The situation in which a large proportion of the people tested are actually infected is common for diagnostic tests – it’s not a random sample of the population getting tested – instead, people are “self-selecting” – getting the test BECAUSE they have symptoms. So, even if there are few cases in the community, the proportion of people getting tested that has the infection is high. But the opposite situation (most people tested are negative) is common for “screening” and “surveillance” tests. And this is where there can be some real danger with antibody tests used for “sero-prevalence surveys” which try to test a whole population (or at least a large representative sample of it) to see how widespread the disease was.

If you go testing a bunch of people for antibodies against SARS-Cov-2 (the virus that causes Covid-19) in a community where there weren’t many infections, most of the positive results you’ll get will be false positives. But if you test people for antibodies in a hard-hit region, those positive results will have a higher predictive value.  The “better” the test, the less you have to worry about those problems, but many of the tests being used haven’t been thoroughly vetted to make sure that they work:

There’s only 1 FDA-authorized antibody test as of April 18, 2020 – it’s manufactured by Cellex and they report 93.8% sensitivity & 96.4% specificity.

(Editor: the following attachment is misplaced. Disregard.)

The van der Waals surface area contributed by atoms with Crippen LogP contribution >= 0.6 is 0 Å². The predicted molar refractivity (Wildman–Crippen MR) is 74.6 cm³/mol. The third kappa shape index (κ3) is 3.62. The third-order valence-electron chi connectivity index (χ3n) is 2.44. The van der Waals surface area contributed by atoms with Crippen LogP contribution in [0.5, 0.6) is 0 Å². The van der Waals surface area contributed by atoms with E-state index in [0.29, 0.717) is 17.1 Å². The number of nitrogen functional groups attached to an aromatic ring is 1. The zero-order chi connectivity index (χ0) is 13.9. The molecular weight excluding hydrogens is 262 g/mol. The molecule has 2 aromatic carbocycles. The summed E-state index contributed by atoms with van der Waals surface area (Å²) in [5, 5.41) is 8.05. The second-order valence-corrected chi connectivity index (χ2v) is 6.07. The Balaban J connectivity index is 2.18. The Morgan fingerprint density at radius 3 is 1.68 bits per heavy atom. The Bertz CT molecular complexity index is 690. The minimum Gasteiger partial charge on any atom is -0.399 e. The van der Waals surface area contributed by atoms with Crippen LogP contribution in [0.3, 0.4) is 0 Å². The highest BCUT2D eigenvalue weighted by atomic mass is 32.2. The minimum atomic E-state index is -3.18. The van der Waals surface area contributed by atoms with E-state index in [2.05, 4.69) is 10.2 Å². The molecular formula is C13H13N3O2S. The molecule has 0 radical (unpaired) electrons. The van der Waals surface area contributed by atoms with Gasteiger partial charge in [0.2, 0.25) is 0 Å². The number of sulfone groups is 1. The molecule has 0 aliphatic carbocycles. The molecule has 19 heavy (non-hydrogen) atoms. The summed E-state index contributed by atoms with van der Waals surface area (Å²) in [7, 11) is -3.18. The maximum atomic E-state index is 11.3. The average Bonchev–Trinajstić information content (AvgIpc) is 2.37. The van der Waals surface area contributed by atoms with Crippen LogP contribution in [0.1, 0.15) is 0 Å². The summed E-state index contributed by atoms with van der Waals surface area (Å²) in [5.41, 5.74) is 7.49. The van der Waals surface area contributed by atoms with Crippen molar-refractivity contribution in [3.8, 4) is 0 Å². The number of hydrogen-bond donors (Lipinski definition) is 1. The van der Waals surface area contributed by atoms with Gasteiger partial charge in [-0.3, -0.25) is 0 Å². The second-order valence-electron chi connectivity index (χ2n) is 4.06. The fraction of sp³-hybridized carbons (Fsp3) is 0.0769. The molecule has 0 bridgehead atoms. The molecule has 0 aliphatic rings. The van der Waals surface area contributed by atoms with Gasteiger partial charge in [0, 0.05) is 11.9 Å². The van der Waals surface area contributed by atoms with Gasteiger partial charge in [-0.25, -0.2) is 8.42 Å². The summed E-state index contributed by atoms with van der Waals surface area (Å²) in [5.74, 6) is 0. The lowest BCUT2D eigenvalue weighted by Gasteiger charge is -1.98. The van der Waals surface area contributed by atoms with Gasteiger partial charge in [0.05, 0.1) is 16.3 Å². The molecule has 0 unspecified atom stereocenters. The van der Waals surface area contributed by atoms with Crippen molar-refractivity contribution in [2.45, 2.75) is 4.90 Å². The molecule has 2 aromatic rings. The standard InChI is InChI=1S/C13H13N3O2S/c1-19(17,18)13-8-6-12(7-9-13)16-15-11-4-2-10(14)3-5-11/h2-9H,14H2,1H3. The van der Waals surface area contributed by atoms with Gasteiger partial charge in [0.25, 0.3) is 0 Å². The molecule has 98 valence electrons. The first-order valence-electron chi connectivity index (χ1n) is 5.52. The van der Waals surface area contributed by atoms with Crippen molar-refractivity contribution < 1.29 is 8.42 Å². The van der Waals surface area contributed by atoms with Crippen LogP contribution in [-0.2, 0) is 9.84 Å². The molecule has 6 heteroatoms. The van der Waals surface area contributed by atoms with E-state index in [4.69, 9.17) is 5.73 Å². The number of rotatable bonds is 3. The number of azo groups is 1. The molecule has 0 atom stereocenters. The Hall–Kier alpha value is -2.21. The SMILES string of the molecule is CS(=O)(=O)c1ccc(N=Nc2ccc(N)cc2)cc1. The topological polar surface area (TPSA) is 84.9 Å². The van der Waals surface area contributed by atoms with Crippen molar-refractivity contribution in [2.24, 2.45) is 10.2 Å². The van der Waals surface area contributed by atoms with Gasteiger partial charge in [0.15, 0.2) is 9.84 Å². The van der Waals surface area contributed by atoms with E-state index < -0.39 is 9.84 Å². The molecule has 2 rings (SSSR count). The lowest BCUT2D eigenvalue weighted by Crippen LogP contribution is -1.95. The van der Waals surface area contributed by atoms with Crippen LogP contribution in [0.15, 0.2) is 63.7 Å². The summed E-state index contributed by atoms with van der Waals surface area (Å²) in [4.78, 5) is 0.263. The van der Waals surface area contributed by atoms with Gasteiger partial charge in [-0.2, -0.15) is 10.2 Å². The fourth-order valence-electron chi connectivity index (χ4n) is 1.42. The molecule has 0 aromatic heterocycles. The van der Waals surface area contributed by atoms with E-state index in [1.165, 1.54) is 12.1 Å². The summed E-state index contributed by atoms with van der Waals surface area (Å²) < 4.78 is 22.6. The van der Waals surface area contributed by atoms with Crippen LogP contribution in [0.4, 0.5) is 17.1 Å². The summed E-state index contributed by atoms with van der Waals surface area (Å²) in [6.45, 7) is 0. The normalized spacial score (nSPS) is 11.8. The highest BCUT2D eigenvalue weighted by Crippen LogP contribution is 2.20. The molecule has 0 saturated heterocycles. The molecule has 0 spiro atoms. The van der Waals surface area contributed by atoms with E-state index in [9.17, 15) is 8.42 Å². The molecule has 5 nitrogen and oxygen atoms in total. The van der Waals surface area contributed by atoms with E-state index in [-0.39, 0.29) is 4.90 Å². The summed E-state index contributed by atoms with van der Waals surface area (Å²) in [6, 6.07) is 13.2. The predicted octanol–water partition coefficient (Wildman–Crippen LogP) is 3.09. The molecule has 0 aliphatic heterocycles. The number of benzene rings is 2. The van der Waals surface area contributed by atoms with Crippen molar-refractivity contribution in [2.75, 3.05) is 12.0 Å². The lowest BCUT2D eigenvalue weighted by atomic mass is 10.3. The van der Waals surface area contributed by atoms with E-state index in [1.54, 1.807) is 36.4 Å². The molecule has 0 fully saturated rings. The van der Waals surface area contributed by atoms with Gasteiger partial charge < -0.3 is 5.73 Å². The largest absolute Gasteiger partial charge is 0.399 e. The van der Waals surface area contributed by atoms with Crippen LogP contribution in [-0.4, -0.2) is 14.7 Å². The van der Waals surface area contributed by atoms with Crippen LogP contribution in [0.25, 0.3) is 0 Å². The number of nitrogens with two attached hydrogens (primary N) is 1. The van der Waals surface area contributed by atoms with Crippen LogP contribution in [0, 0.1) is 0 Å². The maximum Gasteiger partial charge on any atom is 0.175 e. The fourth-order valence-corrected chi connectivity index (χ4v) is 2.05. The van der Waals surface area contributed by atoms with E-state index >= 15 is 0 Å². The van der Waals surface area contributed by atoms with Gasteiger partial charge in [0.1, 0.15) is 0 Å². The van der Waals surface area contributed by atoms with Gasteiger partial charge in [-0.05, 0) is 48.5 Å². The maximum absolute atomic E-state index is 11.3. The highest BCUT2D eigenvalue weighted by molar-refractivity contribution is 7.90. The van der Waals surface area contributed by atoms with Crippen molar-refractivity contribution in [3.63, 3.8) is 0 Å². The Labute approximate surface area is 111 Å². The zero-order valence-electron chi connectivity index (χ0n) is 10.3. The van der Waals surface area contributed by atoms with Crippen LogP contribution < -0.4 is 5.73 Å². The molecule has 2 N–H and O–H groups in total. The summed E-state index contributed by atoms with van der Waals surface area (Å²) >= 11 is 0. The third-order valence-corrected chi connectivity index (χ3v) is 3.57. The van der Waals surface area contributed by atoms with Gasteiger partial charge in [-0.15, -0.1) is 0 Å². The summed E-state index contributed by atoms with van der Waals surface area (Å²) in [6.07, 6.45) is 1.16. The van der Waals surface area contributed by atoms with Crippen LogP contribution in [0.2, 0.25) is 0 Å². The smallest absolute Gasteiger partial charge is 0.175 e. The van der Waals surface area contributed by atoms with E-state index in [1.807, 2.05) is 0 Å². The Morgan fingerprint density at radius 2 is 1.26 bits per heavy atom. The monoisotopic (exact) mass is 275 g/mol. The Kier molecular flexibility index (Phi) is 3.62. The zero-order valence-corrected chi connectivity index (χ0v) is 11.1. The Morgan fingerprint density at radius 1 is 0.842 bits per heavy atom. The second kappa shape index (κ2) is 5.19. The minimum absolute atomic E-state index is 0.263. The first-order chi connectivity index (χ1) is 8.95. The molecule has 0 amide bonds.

So, test a lot of people and you’re gonna get a lot of false negatives and false positives. And this is the FDA-authorized one – people can also administer non-FDA-approved tests as long as they’re not used for diagnostic purposes and they include a disclaimer. The reliability of these tests isn’t really known yet and, importantly, we don’t even know how well they tell you if you’re protected from re-infection.

Speaking of reliability, it’s important to recognize that all that stuff about changes in predictive value is just statistics – the test itself isn’t changing, the only thing that changes is how much you can trust the result you get. Even if you’re in the group that’s statistically most likely to be correct, if the test is biochemically bad, the result is still not likely to be useful. 

So it’s important to know specificity and sensitivity, and the test-makers report these. Note: they usually tell you how it performs in their lab, where they’re doing things under ideal circumstances – and often with “contrived samples” – so, for the diagnostic tests they’re usually searching for (safe) lab-made RNA pieces corresponding to the pieces of the viral genome the test’s looking for, instead of actual patient sample. This allows them to precisely quantify things, but you can expect “real world results” to be a little worse. 

For approval (or at least emergency use authorization) the US FDA requires that the diagnostic test makers test at least 30 positive & 30 negative samples and achieve at least 95% sensitivity & 100% specificity. This means the tests can’t have any false positives in the lab setting – in the real world, there will probably be some, but they’ll be really rare. So if you get a positive result, you can be pretty sure you’re infected. But if you get a negative result and have symptoms suggesting it’s pretty likely you have the disease no matter what the test says, you might still be infected.